First, I spent quite a bit of time being an adolescent, taking some bonus time in my 20’s really getting to know this stage very well. I spent several years as a public school teacher and youth minister investing lots of time into being near adolescents and their families and working with them. Then I became a marriage and family therapist and worked with families with adolescents in a therapeutic setting. Then my own children entered into adolescence and I am now getting a first-hand education on parenting teens. I am now 45 years old and have been in some level of engaging with adolescents since I become one over three decades ago.
In these three decades, I have explored, experienced, and examined how these humans in the second decade of life live and move individually and how they are treated in their social systems. I have learned a lot in these three decades, but I also know that I have much to learn.
One thing I have learned in these three decades is how much loved these adolescents are by the adults that exist in their families, churches, and schools. I have also learned that sometimes that love is expressed in some ways that are not so healthy. And frankly, sometimes it is not love that motivates the adults in their lives, but something less generous.
One of the processes I have seen frequently between adults and adolescents is adult objectification of adolescents. Adolescents are sometimes objectified by the adults in their world. In short, adults may intend to be protective, engaged, and supportive of the adolescents in their lives, which is a good thing, but what ends up happening sometimes is that the adults treat the adolescents more like a possession than a person.
I have identified three objectification processes that take place between adults and adolescents. For the most part, these emerge from good intentions, but devolve into dehumanizing processes. Here goes:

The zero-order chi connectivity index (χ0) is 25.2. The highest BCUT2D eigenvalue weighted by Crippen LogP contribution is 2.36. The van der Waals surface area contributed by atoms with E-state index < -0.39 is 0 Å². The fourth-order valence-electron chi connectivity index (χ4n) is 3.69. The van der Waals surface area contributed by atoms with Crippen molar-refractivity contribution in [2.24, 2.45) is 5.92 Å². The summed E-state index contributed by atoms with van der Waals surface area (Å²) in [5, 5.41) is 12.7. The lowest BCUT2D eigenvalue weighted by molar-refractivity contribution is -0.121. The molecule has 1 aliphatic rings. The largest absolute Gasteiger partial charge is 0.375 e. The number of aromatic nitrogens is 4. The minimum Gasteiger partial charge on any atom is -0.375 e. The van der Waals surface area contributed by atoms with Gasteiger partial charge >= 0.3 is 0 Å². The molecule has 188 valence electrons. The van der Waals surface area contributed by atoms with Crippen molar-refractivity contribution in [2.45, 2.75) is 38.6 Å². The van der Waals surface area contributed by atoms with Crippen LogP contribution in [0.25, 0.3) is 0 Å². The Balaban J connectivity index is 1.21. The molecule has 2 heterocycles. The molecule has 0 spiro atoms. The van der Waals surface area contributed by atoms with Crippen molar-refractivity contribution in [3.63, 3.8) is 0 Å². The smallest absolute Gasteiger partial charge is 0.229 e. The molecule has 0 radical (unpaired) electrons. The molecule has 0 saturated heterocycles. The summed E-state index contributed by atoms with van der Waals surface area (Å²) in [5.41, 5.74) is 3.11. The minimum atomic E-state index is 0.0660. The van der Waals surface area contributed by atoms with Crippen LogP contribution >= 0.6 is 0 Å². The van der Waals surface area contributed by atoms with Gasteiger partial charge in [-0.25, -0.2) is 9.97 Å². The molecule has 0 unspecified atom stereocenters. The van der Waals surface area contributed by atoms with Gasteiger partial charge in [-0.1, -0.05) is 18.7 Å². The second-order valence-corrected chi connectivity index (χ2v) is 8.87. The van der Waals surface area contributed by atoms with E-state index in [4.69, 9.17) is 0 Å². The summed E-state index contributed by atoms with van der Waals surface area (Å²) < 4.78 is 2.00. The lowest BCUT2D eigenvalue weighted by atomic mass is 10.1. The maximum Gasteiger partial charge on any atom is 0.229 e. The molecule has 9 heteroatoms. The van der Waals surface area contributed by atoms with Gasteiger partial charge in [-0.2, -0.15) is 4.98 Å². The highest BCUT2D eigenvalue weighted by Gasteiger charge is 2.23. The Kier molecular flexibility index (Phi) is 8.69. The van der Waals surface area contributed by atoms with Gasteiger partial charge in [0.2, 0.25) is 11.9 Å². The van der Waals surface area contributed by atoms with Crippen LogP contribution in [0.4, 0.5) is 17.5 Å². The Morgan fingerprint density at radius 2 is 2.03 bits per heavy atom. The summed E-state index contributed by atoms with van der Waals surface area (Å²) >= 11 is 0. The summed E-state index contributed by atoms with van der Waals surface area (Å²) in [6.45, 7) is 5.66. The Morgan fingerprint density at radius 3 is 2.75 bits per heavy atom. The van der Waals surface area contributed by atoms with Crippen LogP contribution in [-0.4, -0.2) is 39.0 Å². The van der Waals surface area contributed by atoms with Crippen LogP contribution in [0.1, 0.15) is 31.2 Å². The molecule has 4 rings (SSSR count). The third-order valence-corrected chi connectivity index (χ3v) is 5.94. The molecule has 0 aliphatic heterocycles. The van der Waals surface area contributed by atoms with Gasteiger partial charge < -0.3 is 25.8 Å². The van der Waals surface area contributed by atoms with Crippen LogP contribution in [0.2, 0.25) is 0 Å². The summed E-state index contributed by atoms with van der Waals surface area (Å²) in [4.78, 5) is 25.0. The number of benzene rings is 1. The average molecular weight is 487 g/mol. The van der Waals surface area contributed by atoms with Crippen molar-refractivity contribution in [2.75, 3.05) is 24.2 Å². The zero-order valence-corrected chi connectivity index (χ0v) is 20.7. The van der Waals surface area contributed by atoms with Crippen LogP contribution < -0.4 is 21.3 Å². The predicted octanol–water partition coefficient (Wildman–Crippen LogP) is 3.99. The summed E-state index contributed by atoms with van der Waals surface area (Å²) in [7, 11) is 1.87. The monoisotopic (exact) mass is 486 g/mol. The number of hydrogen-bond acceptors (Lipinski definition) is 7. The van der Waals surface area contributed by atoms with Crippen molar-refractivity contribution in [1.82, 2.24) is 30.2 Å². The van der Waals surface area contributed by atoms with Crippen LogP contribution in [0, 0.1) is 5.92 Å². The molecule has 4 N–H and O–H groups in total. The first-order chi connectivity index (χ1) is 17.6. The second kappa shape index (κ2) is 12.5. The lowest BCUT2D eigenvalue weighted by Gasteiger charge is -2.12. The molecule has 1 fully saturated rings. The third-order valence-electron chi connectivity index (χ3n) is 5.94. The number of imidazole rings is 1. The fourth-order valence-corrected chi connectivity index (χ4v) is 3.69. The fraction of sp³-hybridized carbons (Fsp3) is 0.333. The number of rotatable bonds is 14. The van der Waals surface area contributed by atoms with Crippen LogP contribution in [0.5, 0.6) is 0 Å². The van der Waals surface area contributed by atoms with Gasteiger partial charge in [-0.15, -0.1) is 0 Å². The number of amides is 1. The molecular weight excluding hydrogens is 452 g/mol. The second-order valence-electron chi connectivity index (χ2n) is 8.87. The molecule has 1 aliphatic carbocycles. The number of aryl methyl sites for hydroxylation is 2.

Monster-making. Sometimes adults and parents of adolescents make all adolescents into monsters. It is generally done as a response to fear as these adults hear horror stories of terrible things done by adolescents and fear that the teen they love is at risk for being the next one to do such a thing. Here are four ways adults engage in this process:
•Obsessing negative. Sometimes adults and parents hold mistakes or imperfections against an adolescent. This process happens when an adult highlights only the negatives, the mistakes, and problems of an adolescent while obscuring, ignoring or dismissing anything good about the adolescent.
•Overgeneralization. Sometimes adults and parents hold the worst in any adolescent against all adolescents. This process happens when the negatives, the mistakes, and the problems of any adolescent are generalized to apply to all adolescents.
•Sympathy magnet. Sometimes adults or parents magnify adolescent’s imperfections as a way to gain attention or sympathy. Sometimes the insecurity or selfishness of the adult or parent becomes central when communicating about adolescents. There can be a sense in which parents or adults compete for who is suffering the most from their adolescent. Parents, teachers, youth ministers, and therapists are all vulnerable to this process.